In the Digest’s Biorefinery Project of the Future series we wrote about why corn ethanol plants were great places to begin developing an advanced biofuels. We noted that “existing first-generation fermentation biofuels require no re-invention of feedstock systems, no exotic first-of-kind processing technology, no fuel certification or from-scratch market development. They are financeable.”
This past summer, that vision has taken a major series of steps forward as the BioProcess Algae project advances from a small pilot system to a 5-acre demonstration including all components systems that lead from CO2 capture through algae growth, harvest, and extraction.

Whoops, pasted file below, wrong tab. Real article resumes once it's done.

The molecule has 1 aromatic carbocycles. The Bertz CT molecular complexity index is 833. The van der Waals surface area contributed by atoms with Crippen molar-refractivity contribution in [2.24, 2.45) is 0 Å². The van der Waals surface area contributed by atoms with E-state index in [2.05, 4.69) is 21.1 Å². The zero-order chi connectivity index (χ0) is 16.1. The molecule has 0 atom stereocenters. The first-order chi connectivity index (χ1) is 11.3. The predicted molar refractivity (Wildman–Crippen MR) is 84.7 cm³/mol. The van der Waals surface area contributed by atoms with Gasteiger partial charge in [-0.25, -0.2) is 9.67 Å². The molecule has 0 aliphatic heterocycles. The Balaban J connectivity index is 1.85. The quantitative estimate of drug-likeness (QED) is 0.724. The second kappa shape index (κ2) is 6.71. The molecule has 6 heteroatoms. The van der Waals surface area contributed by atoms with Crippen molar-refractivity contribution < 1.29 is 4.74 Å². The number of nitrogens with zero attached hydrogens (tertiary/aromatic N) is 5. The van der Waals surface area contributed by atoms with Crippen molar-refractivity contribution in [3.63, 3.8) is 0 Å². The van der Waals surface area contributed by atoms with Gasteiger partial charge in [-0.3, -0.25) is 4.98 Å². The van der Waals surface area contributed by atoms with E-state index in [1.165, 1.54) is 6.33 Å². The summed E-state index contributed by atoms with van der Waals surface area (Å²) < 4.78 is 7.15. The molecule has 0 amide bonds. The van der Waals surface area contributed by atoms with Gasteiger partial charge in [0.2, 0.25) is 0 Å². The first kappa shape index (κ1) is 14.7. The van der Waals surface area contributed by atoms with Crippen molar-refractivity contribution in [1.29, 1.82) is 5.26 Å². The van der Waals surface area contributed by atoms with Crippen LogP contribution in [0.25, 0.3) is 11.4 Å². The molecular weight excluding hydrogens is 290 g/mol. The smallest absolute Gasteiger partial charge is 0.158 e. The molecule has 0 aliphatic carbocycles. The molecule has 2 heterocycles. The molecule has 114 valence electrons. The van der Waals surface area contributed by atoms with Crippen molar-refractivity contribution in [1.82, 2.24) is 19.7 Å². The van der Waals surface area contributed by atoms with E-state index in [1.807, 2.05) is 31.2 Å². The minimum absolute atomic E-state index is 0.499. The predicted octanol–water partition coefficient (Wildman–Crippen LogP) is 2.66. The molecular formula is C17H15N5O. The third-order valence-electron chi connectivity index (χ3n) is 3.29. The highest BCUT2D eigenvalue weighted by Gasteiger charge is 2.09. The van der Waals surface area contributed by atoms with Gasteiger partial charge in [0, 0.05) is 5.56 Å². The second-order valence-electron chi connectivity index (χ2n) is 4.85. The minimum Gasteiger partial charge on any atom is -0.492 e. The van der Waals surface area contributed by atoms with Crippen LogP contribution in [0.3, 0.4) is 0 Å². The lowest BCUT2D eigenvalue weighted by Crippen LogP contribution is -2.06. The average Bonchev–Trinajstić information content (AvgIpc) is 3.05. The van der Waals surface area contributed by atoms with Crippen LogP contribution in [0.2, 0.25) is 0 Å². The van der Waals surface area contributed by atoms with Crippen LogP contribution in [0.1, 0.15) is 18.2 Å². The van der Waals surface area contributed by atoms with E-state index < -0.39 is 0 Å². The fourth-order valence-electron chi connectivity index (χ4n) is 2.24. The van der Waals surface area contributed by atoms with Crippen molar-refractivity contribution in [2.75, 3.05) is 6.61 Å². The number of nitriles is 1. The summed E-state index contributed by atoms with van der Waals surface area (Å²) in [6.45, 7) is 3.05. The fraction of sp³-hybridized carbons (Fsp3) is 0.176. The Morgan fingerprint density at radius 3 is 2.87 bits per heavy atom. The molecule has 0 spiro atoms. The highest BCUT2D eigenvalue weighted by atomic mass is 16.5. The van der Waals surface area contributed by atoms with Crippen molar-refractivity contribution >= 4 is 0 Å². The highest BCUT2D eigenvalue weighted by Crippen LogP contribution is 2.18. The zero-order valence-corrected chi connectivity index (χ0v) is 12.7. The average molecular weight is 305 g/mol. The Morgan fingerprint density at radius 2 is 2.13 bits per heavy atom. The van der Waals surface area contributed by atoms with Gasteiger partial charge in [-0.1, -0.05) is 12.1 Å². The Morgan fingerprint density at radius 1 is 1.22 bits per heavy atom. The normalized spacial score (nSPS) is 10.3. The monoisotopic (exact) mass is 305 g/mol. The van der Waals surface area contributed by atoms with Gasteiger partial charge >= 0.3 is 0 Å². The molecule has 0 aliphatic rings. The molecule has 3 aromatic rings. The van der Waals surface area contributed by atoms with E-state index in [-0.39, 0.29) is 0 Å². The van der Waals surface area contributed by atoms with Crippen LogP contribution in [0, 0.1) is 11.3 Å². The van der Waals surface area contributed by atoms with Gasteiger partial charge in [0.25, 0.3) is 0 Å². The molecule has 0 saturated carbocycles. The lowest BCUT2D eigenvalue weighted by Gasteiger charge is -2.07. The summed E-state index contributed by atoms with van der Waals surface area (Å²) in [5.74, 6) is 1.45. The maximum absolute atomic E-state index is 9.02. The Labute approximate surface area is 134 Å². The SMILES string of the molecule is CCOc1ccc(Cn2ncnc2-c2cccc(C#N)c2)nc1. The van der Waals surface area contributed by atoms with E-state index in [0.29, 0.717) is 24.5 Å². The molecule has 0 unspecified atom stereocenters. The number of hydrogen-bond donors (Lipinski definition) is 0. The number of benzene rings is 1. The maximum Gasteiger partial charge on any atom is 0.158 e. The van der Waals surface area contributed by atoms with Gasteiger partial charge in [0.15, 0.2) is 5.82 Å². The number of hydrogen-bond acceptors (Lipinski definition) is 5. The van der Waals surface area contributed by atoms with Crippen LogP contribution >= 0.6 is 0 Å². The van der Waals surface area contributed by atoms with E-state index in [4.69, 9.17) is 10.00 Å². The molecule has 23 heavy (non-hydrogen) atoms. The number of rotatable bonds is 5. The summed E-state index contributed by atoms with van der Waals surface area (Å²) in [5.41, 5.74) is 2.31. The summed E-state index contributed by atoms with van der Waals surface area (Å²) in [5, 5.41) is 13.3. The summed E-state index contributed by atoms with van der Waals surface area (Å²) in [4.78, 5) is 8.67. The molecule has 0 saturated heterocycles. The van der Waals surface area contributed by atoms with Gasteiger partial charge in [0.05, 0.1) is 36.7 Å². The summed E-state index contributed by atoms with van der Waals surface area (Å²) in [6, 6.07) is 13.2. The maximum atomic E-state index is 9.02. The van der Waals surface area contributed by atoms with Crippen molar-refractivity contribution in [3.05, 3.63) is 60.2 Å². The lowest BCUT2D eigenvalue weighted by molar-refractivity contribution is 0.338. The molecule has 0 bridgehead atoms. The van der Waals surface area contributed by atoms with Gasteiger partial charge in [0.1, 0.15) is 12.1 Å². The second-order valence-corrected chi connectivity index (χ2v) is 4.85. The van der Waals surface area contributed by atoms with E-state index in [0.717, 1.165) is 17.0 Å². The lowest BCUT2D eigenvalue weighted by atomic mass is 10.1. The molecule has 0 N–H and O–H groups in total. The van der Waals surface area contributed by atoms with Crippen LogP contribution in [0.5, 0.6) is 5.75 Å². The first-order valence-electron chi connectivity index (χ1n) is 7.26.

Three things are especially notable about the project. First, it has proven that it can successfully utilize excess CO2 and process heat from the Shenandoah ethanol plant to produce microalgae. Second, it has proven (at pilot scale) that its unique growth media can work – and this is an important breakthrough, because the company is growing microalgae out of solution, using a biofilm. “Third, Green Plains is still supporting the project. Even in the “a penny really matters” world of corn ethanol, GPRE is well-known for a relentless focus on viability and profitability. When projects don’t meet GPRE’s tough success criteria, they are shut down. Well, this one is not shut down.
READ MORE: All about the project, here.
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